<ul><li>My favorite thing about the job is seeing people who put themselves on the line. I feel they do themselves a credit to come forth and say what it is that they really want, even though such a thing might seem ridiculous, might be something which society considers a taboo, or disgusting.
A lot of submissives in my world are dominant in the outside world. They have high-paying positions, importance and decision-making. They're looking for balance. And vice versa, if someone doesn't have a lot of power in society, they can come in and dominate the submissive. </li></ul>
<ul><li>I certainly never let go and lose control myself. A person who loses control of themselves shouldn't be in a controlling situation. That would be dangerous. You can't start whipping someone and lose control.
I am constantly learning new techniques, new things. I can't lie and say it's always exciting, because sometimes it is dull. You know, like cross-dressers who want to be dressed up and transformed and called a slut and taken advantage of. That's gotten kind of old. </li></ul>
<ul><li>Some are good. One guy wanted me to take Polaroids of him in cross-dressing outfits, and I was supposed to extort him for money and get him to admit it was him. That was fun. Then there's a wrestling guy who comes in once a week--he's a plumber, which is surprising. And he always has pretty amusing scenarios.
I'm weird. I'm a freak by society's normal standards. And I don't care. Anyone who's involved with me has to be into the scene themselves. It's not important to me to be normal. I run away from normality. Mediocrity sucks. But, you know, you need support. It's important to have friends. It's important to have people understand. And a lot of people don't. A lot of people think I'm a whore. Or that it's weird. </li></ul>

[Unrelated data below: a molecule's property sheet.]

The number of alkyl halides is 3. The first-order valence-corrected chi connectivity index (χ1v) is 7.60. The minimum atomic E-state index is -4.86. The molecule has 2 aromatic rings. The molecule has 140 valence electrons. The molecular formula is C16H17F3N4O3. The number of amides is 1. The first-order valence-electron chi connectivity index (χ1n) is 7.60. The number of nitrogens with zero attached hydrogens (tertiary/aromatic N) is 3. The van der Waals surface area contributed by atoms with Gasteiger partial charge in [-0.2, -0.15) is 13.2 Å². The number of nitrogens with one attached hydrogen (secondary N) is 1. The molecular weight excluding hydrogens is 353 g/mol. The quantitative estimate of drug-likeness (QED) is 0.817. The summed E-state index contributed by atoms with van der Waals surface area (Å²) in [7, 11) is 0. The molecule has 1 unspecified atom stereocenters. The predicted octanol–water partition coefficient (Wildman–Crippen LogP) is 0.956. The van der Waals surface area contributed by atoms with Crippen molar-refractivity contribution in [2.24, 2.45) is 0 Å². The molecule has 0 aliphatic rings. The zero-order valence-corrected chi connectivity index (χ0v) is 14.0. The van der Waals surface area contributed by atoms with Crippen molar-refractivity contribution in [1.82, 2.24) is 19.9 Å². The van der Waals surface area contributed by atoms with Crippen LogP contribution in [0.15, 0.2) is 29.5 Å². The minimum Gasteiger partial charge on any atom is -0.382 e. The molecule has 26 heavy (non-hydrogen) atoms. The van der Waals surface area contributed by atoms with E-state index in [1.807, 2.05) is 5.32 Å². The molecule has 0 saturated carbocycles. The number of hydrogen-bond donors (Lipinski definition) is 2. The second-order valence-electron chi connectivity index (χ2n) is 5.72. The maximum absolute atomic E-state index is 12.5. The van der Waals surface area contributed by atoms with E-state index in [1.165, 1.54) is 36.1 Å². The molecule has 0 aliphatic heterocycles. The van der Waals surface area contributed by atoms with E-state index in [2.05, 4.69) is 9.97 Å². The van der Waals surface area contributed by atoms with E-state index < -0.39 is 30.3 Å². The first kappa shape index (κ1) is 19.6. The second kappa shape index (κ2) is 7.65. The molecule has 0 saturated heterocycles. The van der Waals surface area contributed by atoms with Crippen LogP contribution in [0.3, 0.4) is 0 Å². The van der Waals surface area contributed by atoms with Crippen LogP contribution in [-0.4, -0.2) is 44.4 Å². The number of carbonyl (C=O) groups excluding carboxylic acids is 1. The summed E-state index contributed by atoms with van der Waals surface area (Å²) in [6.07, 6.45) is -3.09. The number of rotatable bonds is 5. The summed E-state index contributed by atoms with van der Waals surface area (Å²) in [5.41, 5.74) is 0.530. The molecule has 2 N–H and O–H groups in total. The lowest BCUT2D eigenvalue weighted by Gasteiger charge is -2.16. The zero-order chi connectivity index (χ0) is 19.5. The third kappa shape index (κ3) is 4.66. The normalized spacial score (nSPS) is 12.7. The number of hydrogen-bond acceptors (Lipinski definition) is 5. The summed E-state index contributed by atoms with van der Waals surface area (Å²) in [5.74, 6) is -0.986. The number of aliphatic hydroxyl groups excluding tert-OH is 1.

<ul><li>In my better client relationships, I absolutely feel like I do something that's important. I help people grow. I help them develop by helping them understand themselves better, by helping them learn to communicate better, and most importantly, by helping them learn what they desire, sexually, emotionally--and then I help them have the courage to ask for it.
I am a lifestyle mistress, which means I am someone who incorporates S&M into their life, whose own sexuality lends itself to this kind of lifestyle. Someone who thinks she needs this for her own sexual life. It isn't something I just do on weekends. It is me. I mean, I was this way before the job. </li></ul>
<ul><li>Truly good mistresses are lifestyle mistresses. Because if it's just someone who does it for money, they won't be as interested in the dynamics of it, the psychology of it, the technique. It'll just be something to do.
I want to become a very well-known real dominatrix . Then I can specialize. That should be everyone's goal: eliminating things you don't particularly like to do and focusing on what you like to do. I wouldn't want my own dungeon. It's way too expensive. I'd just like a bunch of sugar daddies. Who wouldn't? </li></ul>